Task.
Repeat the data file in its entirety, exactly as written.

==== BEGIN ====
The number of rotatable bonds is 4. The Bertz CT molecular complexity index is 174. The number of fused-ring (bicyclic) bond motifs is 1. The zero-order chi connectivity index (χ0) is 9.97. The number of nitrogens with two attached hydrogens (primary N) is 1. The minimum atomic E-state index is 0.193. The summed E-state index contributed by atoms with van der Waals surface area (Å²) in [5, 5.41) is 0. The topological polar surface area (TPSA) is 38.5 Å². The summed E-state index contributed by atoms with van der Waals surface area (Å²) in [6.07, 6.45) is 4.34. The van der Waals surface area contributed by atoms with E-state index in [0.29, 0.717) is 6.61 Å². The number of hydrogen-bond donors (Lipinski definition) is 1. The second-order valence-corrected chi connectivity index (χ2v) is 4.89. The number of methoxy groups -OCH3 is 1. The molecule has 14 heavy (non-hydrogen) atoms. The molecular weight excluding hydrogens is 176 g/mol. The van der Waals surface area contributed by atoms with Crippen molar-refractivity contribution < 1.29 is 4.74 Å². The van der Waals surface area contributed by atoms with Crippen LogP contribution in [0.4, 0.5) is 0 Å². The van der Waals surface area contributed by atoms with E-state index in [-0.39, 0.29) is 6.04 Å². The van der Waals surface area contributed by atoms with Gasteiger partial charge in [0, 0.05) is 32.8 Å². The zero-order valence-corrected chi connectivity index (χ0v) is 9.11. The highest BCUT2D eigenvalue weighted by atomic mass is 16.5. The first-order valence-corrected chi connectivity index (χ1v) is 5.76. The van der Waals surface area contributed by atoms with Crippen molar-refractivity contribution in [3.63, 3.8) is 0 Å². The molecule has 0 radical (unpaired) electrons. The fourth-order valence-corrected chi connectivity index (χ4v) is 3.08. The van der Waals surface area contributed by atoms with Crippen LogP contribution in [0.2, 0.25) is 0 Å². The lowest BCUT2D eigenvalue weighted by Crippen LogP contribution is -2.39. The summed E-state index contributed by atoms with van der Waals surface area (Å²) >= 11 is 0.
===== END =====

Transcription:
The number of rotatable bonds is 4. The Bertz CT molecular complexity index is 174. The number of fused-ring (bicyclic) bond motifs is 1. The zero-order chi connectivity index (χ0) is 9.97. The number of nitrogens with two attached hydrogens (primary N) is 1. The minimum atomic E-state index is 0.193. The summed E-state index contributed by atoms with van der Waals surface area (Å²) in [5, 5.41) is 0. The topological polar surface area (TPSA) is 38.5 Å². The summed E-state index contributed by atoms with van der Waals surface area (Å²) in [6.07, 6.45) is 4.34. The van der Waals surface area contributed by atoms with E-state index in [0.29, 0.717) is 6.61 Å². The number of hydrogen-bond donors (Lipinski definition) is 1. The second-order valence-corrected chi connectivity index (χ2v) is 4.89. The number of methoxy groups -OCH3 is 1. The molecule has 14 heavy (non-hydrogen) atoms. The molecular weight excluding hydrogens is 176 g/mol. The van der Waals surface area contributed by atoms with Crippen molar-refractivity contribution < 1.29 is 4.74 Å². The van der Waals surface area contributed by atoms with Crippen LogP contribution in [0.4, 0.5) is 0 Å². The van der Waals surface area contributed by atoms with E-state index in [-0.39, 0.29) is 6.04 Å². The van der Waals surface area contributed by atoms with Gasteiger partial charge in [0, 0.05) is 32.8 Å². The zero-order valence-corrected chi connectivity index (χ0v) is 9.11. The highest BCUT2D eigenvalue weighted by atomic mass is 16.5. The first-order valence-corrected chi connectivity index (χ1v) is 5.76. The van der Waals surface area contributed by atoms with Crippen molar-refractivity contribution in [3.63, 3.8) is 0 Å². The molecule has 0 radical (unpaired) electrons. The fourth-order valence-corrected chi connectivity index (χ4v) is 3.08. The van der Waals surface area contributed by atoms with Crippen LogP contribution in [0.2, 0.25) is 0 Å². The lowest BCUT2D eigenvalue weighted by Crippen LogP contribution is -2.39. The summed E-state index contributed by atoms with van der Waals surface area (Å²) >= 11 is 0.